Is Your Heart Healthy?

February is the American Heart Month. With Valentine’s Day being the middle point in the month, let it be a reminder to take a few moments and reflect on your heart health. Heart disease is the leading cause of death for both men and women in the United States. It is responsible for 1 out of 5 deaths in America and costs 240 billion dollars annually to treat. This blog will provide a few suggestions to improve your lifestyle to take care of the most important muscle within the human body.  Learn more about is your heart healthy?

Medical History

The first thing to consider is your family medical history. If a family member has suffered from a myocardial infarction (Heart Attack), coronary artery disease, or stroke, this increases your likelihood of developing heart disease. Start with knowing your baseline measure for blood pressure. This will provide two numbers for you to remember. Per AHA guidelines, any blood pressure greater than 130/80 mmHg places you in the hypertensive category. Blood pressure cuffs are affordable to have for home use and are necessary to measure regularly if any of the information above pertains to you. 


A healthy diet is a lifestyle modification that can reduce the likelihood of heart disease. As we all know and have heard for years, fruits and vegetables should be consumed regularly. This will allow our bodies to ingest vital nutrients required for a healthy heart. It is also beneficial to learn how to read nutritional labels and create a habit to search for products with low sodium, and less added sugars and avoid products with unhealthy fats such as trans fat. Substitute seed and corn oil for extra virgin olive oil, red fatty meats for seafood, and choose nuts for a snack to ingest healthy fats. Choose whole grains with high fiber content and avoid refined white flour. Make time for meal preparation weekly to avoid convenient trips to fast food restaurants. Finally, avoid excessive alcohol consumption and sugary drinks and substitute these unhealthy thirst options for water. 

High Blood Pressure

Another lifestyle modification linked with high blood pressure is sleep quality. Sleep hygiene includes at least 7-9 hours of sleep per night. Try to create a schedule where your body’s circadian rhythm understands a routine where sleeping and waking happen during the same time each day. If you are having difficulty falling asleep, avoid exercise 2-3 hours before sleep, caffeine, and nicotine entirely. Check with your primary care physician before taking, but supplementation can also assist with sleep quality. Melatonin may assist with falling asleep as magnesium can assist with staying asleep.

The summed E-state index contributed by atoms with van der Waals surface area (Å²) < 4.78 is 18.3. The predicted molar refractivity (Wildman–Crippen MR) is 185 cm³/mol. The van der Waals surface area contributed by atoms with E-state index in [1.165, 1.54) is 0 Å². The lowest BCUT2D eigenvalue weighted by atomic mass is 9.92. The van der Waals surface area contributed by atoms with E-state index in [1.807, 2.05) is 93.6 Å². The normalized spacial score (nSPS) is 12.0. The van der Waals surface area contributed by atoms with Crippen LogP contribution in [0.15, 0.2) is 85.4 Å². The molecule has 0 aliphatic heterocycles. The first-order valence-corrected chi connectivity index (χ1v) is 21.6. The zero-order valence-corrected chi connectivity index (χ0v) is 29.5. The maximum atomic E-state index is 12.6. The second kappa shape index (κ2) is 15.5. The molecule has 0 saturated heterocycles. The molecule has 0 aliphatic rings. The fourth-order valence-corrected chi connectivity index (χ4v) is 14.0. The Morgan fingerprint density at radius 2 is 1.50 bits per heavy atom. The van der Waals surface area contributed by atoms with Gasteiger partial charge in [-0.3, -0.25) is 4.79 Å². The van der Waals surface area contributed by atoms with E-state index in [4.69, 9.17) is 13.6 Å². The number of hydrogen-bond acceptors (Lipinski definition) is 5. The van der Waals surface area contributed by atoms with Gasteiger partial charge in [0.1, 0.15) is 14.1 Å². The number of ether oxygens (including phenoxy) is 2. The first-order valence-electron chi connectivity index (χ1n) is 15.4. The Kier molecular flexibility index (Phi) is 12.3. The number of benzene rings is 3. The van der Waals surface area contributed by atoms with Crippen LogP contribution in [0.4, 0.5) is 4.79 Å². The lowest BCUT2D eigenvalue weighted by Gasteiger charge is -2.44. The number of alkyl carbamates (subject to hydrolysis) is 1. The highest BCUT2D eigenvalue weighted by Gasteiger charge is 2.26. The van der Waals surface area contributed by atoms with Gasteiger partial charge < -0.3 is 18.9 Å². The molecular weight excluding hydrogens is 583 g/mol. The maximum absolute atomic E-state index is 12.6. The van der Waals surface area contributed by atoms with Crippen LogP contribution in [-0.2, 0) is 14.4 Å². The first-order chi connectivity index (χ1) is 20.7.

Active Lifestyle

An active lifestyle is crucial as well to optimize heart health. The American Heart Association recommends 150 minutes weekly of moderate level of exercise. This is consistent with the ability to talk while exercising, but the inability to sing due to increased respiration rate. Otherwise, 75-minutes weekly of vigorous activity will suffice. It is also recommended that at least 2 days of resistance training will benefit heart health as well as maintain strength, and testosterone levels for aging men and bone density for aging women. If exercise is new to you, start somewhere as some is better than none. The best mode of exercise for an individual is one that they will be able to stick with and enjoy completing week after week. Find a workout companion that will hold you accountable in case you are making routine excuses on why you cannot exercise several times per week.  

Smoking Cessation

The final recommendation for heart health is the cessation of smoking. 11.5% of Americans are current smokers which has resulted in 240 billion dollars of annual medical costs. Your health can fully reverse the effects of smoking after 20 years of cessation, whereas 10 years of quitting can improve health by 50% in comparison to those who have never smoked of the same age.

If you have additional questions, contact a medical care professional for guidance on where to begin for personal improvements in your heart health.  


Physical Therapist
Kyle graduated with honors from Carroll University with a Bachelor of Science in Exercise Science in 2015. He continued his education at Carroll University to complete his Doctorate of Physical Therapy degree in 2018.
Kyle brings his expertise and passion to client treatment and enjoys helping patients reach their personal goals. He wants to help patients return to a high and functional quality of life. During the past several years, Kyle has treated simple to complex cases, of all ages, from 8 to 100 years old. Kyle has a special interest in treating athletes of all levels and ages, especially those with shoulder and knee dysfunction. Kyle uses a variety of manual techniques and hands-on treatment approaches to help patients reach their maximal function and rehab potential.
Outside of work, Kyle met and married his wife in physical therapy school. Together they enjoy traveling around the world, enjoying nature, hiking, culture, and cuisine. Kyle enjoys playing golf, softball, and hunting, plus rooting for his favorite teams the Packers, Bucks, Brewers, and Predators.